A former Deputy Minister for Trade, Murtala Mohammed says the rolling out of the UNIPASS system at the country’s ports is seriously causing more harm than good.
In his view, the current platform can only be best described as a ‘disaster’.
Speaking on Eyewitness News, Murtala opined that UNIPASS is not in any way serving the purpose for which it was introduced hence, the government must not hesitate to abrogate the contract in order to resolve the unrest at the country’s ports.
“Let me say that the arrangement government has with UNIPASS whether a contract or stakeholder – and the chaos that we are witnessing at the various ports and destinations – it is very clear that this particular contractual arrangement is a disaster. If this government has some credibility, I think that they should back off because it simply doesn’t make sense to anybody,” he told Umaru Amadu Sanda on Eyewitness News.
The UNIPASS/ICUMS platform is a new port clearing system that processes documents and payments through one window: a departure from the previous system where valuation and classification and risk management and payment were handled by different entities.
CUPIA Korea, which is assisting the Customs Division to implement the UNIPASS system, has described it as an enhanced single window system for trade facilitation.
UNIPASS which is expected to address key challenges at the ports also replaces the existing service providers, the Ghana Community Network Services (GCNet), which has operated for nearly 17 years, and West Blue Consulting.
While the piloting of the system was done at the Takoradi port, UNIPASS was rolled out at the Tema port last week but was subsequently suspended following complaints from freight forwarders.
Murtala Mohammed on Eyewitness News could not fathom why the government is going ahead to engage UNIPASS despite the gains made by GCNet and West Blue arguing that the government may be doing that for its parochial interest.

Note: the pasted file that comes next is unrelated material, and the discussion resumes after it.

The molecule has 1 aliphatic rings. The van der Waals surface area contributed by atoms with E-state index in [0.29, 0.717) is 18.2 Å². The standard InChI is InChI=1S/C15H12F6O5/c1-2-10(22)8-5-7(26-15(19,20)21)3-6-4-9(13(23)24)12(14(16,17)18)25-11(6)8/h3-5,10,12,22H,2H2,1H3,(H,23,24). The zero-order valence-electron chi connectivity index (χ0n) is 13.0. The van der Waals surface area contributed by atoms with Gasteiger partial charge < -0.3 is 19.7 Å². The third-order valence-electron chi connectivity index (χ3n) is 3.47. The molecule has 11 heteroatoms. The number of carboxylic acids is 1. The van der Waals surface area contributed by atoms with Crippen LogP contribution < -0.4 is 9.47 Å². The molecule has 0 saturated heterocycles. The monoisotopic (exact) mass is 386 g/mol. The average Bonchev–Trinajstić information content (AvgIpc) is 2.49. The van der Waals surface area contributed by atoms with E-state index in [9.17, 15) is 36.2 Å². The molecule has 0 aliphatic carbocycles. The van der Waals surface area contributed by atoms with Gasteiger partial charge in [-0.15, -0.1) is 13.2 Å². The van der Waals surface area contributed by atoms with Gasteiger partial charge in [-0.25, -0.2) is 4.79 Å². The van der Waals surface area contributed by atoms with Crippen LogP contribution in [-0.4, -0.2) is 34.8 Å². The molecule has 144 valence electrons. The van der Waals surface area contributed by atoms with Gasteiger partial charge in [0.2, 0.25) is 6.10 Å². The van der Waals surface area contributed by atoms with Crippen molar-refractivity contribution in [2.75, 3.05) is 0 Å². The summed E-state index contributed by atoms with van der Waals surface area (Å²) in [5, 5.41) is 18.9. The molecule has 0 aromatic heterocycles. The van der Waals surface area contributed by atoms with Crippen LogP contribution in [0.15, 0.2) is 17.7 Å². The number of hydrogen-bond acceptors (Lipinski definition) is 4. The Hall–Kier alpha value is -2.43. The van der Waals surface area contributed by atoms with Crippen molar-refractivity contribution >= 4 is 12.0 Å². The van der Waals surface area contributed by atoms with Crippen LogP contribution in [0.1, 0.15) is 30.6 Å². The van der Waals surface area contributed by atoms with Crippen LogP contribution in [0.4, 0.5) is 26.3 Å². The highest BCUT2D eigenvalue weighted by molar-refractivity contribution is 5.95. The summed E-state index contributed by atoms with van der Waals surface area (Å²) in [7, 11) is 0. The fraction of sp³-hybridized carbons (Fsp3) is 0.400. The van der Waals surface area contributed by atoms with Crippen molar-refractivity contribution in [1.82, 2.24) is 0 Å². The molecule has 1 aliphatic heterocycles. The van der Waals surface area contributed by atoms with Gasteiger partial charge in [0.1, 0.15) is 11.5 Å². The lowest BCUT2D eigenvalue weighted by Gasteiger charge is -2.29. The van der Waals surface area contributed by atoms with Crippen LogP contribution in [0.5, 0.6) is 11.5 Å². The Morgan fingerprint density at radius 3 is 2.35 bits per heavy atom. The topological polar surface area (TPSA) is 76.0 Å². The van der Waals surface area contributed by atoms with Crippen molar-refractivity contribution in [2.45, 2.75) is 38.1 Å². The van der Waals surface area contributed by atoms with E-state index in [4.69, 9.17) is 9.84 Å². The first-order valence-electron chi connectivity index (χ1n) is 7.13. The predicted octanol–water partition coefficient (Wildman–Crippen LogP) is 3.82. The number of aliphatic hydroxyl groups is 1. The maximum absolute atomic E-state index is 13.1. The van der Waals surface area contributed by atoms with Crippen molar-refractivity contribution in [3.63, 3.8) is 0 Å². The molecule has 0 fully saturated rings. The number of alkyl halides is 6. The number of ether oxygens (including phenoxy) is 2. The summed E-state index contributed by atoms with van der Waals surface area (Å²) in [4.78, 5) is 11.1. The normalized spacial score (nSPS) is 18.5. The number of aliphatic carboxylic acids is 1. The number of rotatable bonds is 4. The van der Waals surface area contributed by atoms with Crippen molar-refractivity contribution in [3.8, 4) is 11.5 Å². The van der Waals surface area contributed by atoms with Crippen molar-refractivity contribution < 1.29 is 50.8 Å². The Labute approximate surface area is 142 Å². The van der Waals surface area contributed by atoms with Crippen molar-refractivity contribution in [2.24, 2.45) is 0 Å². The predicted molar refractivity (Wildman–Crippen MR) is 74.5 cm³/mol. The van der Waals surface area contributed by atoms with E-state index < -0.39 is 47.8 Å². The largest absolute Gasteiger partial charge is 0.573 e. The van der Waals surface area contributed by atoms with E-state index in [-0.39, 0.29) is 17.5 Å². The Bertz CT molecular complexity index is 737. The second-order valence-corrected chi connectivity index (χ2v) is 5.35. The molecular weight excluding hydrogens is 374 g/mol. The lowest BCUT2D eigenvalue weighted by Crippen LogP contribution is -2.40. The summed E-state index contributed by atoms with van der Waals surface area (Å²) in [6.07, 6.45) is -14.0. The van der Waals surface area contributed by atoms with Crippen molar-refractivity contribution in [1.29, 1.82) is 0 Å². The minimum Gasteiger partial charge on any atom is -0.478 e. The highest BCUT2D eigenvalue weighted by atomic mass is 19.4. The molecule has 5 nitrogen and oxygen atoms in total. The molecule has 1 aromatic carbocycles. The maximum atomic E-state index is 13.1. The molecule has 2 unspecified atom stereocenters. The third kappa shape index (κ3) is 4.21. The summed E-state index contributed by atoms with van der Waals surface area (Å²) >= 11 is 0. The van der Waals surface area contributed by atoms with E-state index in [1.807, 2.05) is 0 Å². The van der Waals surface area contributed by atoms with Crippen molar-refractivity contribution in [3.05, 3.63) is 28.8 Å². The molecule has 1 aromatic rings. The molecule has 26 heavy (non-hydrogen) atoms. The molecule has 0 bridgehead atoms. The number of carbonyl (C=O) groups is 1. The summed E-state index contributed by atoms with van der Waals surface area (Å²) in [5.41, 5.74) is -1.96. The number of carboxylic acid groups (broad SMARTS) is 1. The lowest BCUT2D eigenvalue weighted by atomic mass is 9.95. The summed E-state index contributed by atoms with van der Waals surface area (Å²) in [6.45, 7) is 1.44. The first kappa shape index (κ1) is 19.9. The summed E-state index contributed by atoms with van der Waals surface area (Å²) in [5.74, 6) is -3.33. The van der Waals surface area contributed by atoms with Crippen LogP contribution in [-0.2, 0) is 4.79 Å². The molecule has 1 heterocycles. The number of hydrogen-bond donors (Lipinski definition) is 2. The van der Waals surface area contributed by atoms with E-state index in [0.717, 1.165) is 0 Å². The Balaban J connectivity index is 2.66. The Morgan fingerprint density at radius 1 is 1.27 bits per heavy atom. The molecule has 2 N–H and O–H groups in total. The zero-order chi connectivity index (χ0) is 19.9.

“GCNet and West Blue are doing a tremendous job so why will you even think of bringing in a private entity? It means all the successes we have chalked over the years will be thrown away. The Ministry of Trade and the government should tell us what their interest is. The only interest I think is material gains. I have seen a memo in which the Minister of Finance is talking about what they have done. It is a subject for investigations. Let’s go and check if UNIPASS has the credibility to do what the government is asking them to do.”
Murtala further urged the government to “abrogate” the UNIPASS contract.
“You don’t need anybody to tell you that this UNIPASS arrangement is a disaster because of the failures we are witnessing at the port,” he added.
On Thursday, some freight forwarders in Takoradi picketed at the Customs Division of the Ghana Revenue Authority offices in Takoradi to demand the suspension of UNIPASS which they say has been problematic for their operations.
According to them, although they raised several issues with the UNIPASS throughout the training and piloting of the system a month ago in Takoradi, the problems were not addressed leading to its suspension after it was extended to Tema.
A freight forwarder who is also an importer, Henderson McCarthy, called on the government to restore GCNet to Takoradi just as it has been done in Tema until the UNIPASS challenges are fixed.
Groups kick against UNIPASS
Policy think-tank, IMANI Africa, last month, petitioned government to temporarily suspend the operations of UNI-PASS and allow GCNET and West Blue to operate for the remainder of the year to rake in revenue in excess of GHS10 billion for the country, considering the impact of the COVID-19 pandemic on trade activities.
Also, the Ghana Institute of Freight Forwarders questioned the efficacy of system hours to the official outdooring of the system at the country’s ports.
The Ghana Institute of Freight Forwarders has also predicted revenue losses if the concerns raised by stakeholders on the inefficiencies of the UNIPASS system are not addressed.